What are the Phases of Migraines? And Surviving Migraine Postdrome
As a migraineur, I didn’t realize that the migraines I was suffering from had phases – which was pretty eye-opening to me, and explained a lot!
According to the US National Library of Medicine – National Institutes of Health, migraines are divided into four phases – the premonitory (or prodrome) phase, the aura, the headache phase, and the postdrome.
Premonitory or Prodome
The premonitory or prodrome phase is the initial phase of a migraine – and occurs hours or even days before pain occurs. Migraine.com estimates that 30% to 40% of migraineurs exhibit the premonitory phase – helpful because it serves as warning that a migraine will occur.
Symptoms of the premonitory phase may include:
- Neck pain
- Food cravings
- Difficulty concentrating
The aura is the next phase of a migraine, and it is estimated that only 25% of migraineurs suffer from auras. The aura is typically a visual symptom, but occasionally there are other symptoms associated with an aura, and they may include:
- Alice in Wonderland syndrome (a rare form of aura where there is a distortion of body image and perspective)
- Olfactory hallucinations
- Visual disturbances, such as blurriness, wavy lines, blank or blind spots
- Auditory hallucinations
The headache phase is the classic migraine that we all know and are so familiar with.
We find migraines to be debilitating – but sometimes migraines don’t last as long as the other phases – the prodrome, aura, and postdrome – and in the grand scheme, are not quite as debilitating as the other phases.
However, the migraine can cause symptoms in other parts of the body as well:
- A headache, which can be unilateral or bilateral, and can have qualities such as pulsating or throbbing
- Headaches that may last anywhere from four to 72 hours in adults, and one to 72 hours in children
- Osmophobia (sensitivity to odors)
- Phonophobia (sensitivity to sound)
- Photophobia (sensitivity to light)
- Nausea and/or vomiting
- Neck pain
What is Migraine Postdrome?
The postdrome phase is the phase that occurs after a headache actually happens. It can occur for one to two days. The symptoms that occur are typically non-headache symptoms and may include:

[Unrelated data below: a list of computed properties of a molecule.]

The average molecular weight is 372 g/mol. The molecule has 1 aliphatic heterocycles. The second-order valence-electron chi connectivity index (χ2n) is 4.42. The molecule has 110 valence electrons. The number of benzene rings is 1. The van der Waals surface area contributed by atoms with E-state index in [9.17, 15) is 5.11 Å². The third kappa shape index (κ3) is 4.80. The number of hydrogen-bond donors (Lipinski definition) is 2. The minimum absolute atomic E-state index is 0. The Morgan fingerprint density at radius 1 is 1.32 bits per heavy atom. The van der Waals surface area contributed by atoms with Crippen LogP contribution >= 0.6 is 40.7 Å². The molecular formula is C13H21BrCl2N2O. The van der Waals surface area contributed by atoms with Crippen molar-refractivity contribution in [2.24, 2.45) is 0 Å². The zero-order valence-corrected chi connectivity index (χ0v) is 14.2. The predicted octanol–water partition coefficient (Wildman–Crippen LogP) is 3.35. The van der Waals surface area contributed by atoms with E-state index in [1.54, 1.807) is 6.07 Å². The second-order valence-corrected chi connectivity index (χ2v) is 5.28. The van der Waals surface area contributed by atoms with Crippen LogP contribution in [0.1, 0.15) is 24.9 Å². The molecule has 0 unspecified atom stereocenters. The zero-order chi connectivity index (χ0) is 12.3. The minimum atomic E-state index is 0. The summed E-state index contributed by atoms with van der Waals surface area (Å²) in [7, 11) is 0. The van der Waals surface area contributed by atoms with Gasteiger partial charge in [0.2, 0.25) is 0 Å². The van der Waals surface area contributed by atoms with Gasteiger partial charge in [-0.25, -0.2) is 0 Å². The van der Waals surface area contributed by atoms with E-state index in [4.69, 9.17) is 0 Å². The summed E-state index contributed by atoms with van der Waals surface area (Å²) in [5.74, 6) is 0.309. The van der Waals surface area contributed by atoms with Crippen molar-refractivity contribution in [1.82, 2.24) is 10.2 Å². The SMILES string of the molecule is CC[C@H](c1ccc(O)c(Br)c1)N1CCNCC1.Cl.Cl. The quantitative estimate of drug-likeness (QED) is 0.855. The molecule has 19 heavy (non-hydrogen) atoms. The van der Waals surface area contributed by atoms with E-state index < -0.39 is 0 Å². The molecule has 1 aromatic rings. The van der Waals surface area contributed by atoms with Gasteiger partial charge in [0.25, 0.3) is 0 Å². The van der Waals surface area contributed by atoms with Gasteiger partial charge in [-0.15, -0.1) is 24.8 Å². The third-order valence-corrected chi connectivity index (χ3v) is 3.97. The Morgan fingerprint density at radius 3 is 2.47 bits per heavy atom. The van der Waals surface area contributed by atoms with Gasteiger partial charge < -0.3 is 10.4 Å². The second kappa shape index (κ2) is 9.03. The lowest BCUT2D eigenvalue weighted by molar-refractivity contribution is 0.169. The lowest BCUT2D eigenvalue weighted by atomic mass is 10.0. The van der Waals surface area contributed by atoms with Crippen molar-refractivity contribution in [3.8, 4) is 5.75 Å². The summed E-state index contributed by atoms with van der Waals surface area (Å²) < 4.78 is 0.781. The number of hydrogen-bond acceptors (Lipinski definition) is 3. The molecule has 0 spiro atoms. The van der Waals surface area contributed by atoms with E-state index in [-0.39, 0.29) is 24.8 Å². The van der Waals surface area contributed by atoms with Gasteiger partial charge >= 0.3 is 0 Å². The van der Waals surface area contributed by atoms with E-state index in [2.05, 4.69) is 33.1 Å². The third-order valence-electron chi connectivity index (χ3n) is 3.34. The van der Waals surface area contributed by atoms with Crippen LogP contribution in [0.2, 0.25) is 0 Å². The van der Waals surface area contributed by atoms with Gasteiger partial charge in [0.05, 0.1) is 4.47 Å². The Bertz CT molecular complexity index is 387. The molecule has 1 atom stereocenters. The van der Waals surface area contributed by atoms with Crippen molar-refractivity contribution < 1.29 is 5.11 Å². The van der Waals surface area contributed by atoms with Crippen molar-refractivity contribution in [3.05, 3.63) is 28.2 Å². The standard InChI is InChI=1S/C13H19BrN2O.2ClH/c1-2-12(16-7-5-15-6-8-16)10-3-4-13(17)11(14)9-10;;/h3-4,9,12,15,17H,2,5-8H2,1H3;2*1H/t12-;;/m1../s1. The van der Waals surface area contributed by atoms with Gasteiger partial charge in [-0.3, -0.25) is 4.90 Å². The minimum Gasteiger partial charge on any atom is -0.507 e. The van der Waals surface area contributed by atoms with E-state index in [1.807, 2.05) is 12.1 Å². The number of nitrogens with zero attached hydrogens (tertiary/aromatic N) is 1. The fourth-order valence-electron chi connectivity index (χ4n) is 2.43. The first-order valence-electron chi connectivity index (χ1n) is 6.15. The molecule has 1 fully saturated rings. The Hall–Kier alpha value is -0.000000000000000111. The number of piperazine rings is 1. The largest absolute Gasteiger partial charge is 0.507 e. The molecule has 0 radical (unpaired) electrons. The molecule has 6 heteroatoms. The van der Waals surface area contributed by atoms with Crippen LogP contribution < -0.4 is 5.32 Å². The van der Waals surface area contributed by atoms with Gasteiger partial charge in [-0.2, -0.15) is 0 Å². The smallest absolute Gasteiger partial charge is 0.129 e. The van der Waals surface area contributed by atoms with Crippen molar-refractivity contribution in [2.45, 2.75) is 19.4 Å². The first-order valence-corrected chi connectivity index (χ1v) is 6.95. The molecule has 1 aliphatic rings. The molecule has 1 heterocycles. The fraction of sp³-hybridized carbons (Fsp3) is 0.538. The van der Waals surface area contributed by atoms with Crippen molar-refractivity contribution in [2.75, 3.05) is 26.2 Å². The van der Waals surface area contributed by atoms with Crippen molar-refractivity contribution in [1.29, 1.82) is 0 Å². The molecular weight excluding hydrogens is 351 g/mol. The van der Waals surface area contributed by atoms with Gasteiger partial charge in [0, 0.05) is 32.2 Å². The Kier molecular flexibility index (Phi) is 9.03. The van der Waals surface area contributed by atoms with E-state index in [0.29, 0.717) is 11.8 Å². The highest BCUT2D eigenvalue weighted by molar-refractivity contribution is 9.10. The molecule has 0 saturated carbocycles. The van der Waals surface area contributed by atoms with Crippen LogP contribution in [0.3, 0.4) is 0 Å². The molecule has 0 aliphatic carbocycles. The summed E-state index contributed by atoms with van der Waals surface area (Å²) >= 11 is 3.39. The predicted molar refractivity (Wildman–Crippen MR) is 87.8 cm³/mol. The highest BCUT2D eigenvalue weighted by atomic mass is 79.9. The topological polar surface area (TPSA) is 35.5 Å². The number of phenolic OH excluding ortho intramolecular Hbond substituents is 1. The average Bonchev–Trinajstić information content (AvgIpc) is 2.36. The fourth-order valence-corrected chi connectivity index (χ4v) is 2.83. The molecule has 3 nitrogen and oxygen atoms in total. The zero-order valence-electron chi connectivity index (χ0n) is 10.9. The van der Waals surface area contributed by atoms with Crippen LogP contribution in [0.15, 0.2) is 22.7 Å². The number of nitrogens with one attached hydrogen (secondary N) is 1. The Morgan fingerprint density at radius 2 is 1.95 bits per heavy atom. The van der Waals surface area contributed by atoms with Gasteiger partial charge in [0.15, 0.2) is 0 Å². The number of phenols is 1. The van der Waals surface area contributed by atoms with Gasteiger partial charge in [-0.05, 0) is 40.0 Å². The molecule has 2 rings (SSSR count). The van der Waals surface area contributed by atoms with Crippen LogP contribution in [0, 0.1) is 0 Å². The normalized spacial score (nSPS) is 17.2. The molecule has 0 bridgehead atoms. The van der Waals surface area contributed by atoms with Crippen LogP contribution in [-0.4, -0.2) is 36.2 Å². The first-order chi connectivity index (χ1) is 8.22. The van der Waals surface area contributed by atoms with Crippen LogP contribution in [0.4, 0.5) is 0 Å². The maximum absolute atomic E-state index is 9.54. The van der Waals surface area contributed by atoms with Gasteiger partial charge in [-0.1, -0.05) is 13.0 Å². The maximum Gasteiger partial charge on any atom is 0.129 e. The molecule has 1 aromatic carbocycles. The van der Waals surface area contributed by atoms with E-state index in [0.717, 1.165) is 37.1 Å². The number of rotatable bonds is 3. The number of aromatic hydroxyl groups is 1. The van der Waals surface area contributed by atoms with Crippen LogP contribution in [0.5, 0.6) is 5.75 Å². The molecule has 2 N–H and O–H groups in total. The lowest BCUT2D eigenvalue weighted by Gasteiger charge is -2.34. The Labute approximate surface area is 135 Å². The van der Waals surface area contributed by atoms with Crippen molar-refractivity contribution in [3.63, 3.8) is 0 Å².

- Poor mood, concentration and/or comprehension
- Decreased intellect levels
Do these symptoms sound familiar? Many people describe this phase as a “migraine hangover” – because that is exactly what it feels like, a hangover!
The issue with migraine postdrome? As migraineurs, we all know it exists! However, it has been poorly studied and thus, poorly documented.
In fact, studies of migraines go back for years, but studies about migraine postdrome only go back to 2004. “The postdrome, while disabling for many patients, has not been prospectively documented, and is not defined in the International Classification of Headache Disorders (ICHD).”
The Research About Migraine Postdrome
In a research study, migraine patients from four headache centers were recruited.
The criteria were that they had to have non-headache symptoms, besides classic migraine symptoms such as auras, nausea and vomiting, phonophobia and photophobia. These people were recruited for a three-month electronic diary study, which aimed to document non-headache symptoms in all four phases of the migraine.
The diaries were programmed to alarm once daily, and the participants were asked to answers a series of questions about their current symptoms. They were also asked to make voluntary entries in their electronic diary as needed.
The results were quite interesting. Of the 120 participants, 23 participants were excluded because they had fewer than three migraines during the study period.
“Of the remaining 97, there were 9 protocol violators: 1 did not usually experience 2–8 migraines per month, 5 recorded diary entries on fewer than 80% of days, and 3 took excluded medications: flunarizine or valproate. Twelve patients withdrew before the end of the study with diary fatigue, though all had usable data with more than 3 migraine headaches in the study period and were included in the analysis.”
Ultimately, 85% of the participants suffered from non-headache-related symptoms after a headache dissipated. Of this 85% of participants, 66% had symptoms in 90% of their headaches, and the postdrome was lasted for at least one day in 49% of the participants.